Heat pumps use physical laws of thermodynamics to move large amounts of thermal energy for heating and cooling with little energy expenditure.
by Emiliano Bellini, 08/04/2020 in PV Magazine
Residential heat pump produces water up to 75 C: Scientists in Spain have developed a new heat pump that can produce 6.49 kWh of heat for each kilowatt-hour of power it consumes. The device could generate hot water at a temperature of up to 75 C.
Researchers from the Polytechnic University of Valencia in Spain and heating specialist Saunier Duval, a unit of Germany-based Vaillant Group, have developed a new residential heat pump based on natural refrigerants.
The device uses propane as a refrigerant, which allows for high energy efficiency, while keeping carbon dioxide emissions to almost zero.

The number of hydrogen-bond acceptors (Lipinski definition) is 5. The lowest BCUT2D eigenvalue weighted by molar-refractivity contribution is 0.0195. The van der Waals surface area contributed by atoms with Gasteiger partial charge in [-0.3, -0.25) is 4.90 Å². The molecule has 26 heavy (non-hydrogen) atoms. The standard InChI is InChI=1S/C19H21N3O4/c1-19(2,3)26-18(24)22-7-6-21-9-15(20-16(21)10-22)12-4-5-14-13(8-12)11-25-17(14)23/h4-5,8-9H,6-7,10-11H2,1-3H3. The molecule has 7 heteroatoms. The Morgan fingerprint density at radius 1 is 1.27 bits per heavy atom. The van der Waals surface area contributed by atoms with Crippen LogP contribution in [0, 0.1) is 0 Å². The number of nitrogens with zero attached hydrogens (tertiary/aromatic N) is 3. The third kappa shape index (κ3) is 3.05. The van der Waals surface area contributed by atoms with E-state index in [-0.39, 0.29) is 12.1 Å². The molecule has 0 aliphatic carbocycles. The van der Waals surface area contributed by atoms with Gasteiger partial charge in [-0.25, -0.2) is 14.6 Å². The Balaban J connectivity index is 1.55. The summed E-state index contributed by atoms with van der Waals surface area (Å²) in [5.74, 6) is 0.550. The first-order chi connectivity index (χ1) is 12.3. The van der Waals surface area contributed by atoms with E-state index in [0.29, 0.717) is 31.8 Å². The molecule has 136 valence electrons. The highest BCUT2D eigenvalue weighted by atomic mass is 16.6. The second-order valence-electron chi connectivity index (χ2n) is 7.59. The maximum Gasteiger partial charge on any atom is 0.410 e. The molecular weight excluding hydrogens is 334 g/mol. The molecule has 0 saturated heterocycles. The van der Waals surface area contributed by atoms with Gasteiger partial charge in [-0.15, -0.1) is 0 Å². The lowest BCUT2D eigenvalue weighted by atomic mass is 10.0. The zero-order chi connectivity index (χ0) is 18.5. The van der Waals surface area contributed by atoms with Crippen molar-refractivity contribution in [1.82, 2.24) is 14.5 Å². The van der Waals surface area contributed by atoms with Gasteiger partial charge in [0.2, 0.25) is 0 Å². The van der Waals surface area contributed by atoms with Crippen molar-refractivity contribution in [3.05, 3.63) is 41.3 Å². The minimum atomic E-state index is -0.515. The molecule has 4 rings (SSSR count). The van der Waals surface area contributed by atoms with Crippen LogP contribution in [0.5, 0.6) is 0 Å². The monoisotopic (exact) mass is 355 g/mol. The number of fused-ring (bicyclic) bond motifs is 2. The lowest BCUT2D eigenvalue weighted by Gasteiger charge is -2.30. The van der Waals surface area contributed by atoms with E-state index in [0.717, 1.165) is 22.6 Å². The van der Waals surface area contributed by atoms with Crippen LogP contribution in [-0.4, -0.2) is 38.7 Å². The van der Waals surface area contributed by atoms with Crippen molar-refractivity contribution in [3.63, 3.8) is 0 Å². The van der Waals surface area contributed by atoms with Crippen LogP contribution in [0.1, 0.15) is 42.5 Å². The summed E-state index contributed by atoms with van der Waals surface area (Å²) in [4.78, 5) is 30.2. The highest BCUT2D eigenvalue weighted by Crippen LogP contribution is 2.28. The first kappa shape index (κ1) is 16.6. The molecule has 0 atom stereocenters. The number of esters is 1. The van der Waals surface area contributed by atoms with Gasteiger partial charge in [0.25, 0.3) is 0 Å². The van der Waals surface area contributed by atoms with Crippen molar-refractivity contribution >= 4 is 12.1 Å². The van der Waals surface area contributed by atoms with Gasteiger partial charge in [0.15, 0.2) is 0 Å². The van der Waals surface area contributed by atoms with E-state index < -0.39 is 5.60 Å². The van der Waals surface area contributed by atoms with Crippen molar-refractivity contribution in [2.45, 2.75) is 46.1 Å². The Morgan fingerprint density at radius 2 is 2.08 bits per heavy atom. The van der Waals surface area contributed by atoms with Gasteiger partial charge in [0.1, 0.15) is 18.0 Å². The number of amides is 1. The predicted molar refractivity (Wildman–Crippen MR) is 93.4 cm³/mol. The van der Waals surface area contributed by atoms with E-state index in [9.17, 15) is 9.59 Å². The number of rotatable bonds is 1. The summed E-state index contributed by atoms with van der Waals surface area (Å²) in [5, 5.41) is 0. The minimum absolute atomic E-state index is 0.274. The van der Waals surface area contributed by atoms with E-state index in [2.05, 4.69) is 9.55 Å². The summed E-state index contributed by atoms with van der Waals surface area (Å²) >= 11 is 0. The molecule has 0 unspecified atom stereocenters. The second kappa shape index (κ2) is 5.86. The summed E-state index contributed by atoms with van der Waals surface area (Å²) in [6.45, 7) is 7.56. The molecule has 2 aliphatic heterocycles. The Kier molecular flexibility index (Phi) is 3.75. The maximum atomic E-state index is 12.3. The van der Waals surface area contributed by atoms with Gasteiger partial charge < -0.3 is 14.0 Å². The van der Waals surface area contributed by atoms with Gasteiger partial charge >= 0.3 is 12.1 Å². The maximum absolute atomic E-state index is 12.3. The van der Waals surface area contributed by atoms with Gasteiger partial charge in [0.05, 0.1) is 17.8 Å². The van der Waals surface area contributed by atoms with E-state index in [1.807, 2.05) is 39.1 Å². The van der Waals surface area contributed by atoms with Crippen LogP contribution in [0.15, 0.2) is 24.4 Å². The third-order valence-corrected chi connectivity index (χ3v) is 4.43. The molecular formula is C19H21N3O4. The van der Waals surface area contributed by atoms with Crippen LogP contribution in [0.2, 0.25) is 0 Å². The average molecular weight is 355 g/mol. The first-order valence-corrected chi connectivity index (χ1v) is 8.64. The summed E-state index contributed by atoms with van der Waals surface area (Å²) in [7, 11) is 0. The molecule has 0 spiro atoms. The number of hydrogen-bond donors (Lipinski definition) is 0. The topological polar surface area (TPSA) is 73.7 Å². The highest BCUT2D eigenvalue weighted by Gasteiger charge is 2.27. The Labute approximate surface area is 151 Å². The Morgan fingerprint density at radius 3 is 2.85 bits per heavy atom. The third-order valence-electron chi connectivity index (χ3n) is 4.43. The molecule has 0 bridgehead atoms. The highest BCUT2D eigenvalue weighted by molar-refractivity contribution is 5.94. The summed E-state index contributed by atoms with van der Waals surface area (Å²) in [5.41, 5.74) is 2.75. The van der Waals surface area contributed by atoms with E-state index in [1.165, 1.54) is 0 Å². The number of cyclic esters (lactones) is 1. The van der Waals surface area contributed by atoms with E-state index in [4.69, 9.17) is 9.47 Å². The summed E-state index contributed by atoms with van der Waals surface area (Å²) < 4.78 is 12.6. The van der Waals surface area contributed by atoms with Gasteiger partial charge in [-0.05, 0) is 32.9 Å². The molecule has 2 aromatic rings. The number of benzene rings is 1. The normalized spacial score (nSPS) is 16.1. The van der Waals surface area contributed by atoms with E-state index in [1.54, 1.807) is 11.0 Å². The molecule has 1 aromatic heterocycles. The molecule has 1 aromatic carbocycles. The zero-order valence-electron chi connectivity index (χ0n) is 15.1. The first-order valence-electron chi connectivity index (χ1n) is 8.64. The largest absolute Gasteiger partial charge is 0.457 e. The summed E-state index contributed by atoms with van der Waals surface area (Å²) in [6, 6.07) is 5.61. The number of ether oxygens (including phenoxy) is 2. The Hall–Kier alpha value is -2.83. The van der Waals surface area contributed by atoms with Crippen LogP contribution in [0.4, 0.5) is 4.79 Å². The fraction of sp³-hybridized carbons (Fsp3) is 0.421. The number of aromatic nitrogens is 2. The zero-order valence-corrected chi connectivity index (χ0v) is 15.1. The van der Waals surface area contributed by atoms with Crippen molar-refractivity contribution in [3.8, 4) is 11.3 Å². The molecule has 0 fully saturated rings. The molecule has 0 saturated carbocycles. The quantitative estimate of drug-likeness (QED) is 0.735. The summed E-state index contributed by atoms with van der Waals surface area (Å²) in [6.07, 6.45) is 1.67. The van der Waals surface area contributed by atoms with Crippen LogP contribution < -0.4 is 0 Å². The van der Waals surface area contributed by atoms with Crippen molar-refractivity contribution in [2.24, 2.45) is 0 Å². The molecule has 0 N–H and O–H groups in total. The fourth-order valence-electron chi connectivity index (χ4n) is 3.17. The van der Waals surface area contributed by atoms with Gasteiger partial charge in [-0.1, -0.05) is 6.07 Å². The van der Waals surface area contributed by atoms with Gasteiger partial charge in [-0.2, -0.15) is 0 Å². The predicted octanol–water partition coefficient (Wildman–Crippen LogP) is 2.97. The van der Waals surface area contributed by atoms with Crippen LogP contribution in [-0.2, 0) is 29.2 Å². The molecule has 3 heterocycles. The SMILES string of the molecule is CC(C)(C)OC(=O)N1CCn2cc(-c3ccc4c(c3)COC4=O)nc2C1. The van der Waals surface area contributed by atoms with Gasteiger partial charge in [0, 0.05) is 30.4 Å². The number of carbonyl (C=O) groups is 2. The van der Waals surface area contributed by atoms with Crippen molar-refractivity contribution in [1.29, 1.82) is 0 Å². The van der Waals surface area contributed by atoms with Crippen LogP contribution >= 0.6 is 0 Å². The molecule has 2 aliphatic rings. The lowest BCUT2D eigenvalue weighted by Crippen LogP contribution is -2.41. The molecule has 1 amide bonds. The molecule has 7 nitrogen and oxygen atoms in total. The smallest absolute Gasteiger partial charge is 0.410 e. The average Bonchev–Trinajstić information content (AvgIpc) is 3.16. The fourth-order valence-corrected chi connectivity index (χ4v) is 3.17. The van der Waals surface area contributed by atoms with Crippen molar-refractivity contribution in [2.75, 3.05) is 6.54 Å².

“Our heat pump can heat homes completely environmentally friendly, without emitting carbon dioxide into the atmosphere. In addition, its high-efficiency energy allows it to be classified as renewable energy, by pumping energy from the environment”, said researcher José Gonzalvez.Read the complete article….
Featured image: Diagram of a phase change heat pump. Legend: 1. Condenser coil (hot side heat exchanger, gas cools and liquifies); 2 Metering Device (liquid expands and cools), 3. Evaporator coil (cold side heat exchanger, liquid vaporizes and heats up), 4. Compressor (gas is compressed and heats up). Red = Gas at high pressure and very high temperature, Pink = Liquid at high pressure and high temperature, Blue = Liquid at low pressure and very low temperature, Light Blue = Gas at low pressure and low temperature. Note: the arrows in the diagram are meant to indicate the flow of air and coolant; they do not correspond to heat flow, which in the system depicted is (generally) from right to left. / Author: Ilmari Karonen, own work / Licensing: Public Domain.